Next, it’s important to make sure you make the application process as seamless as possible for these passive job seekers. Nothing turns an applicant off more than a bunch of hoops they must jump through. And since they weren’t actively seeking your company in the first place, what would make them want to proceed if it was difficult?
But before you even get to the point of interviewing candidates, where are you supposed to find them? According to SHRM.org, “LinkedIn is perhaps the most widely used social media website for passive recruiting.” LinkedIn makes it easy to find candidates for roles you are trying to fill by using the “advanced people search” tool. This allows you to filter on the skills, job titles, and even geographic location to find the right person. Other social media may be used as well, but no other platform offers legitimate job skills or professional networking like LinkedIn.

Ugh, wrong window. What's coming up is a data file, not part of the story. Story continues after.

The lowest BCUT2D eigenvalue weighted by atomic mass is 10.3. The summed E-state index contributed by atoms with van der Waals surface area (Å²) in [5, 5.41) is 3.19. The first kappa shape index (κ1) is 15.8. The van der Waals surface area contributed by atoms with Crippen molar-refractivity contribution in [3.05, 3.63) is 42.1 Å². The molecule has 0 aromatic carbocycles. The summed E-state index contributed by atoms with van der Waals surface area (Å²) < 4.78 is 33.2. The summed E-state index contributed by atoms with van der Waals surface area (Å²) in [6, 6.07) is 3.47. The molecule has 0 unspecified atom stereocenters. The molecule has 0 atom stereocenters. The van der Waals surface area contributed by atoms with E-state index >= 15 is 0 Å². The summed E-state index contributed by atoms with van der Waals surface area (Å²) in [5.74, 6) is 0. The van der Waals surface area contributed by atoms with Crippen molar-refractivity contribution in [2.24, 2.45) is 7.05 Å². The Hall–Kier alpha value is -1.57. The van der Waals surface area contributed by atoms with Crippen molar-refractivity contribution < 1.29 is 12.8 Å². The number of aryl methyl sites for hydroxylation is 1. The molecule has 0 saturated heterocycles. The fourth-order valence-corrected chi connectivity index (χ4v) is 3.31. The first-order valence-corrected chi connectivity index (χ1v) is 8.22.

Partnering with a PEO like Prestige guarantees the HR support you need so that you can actively recruit the candidates that will help grow your business. We manage everything from Fortune 500 employee benefits, to risk and compliance mitigation, retirement planning, payroll and tax administration, plus so much more. Growing your business is your passion, and supporting you is ours.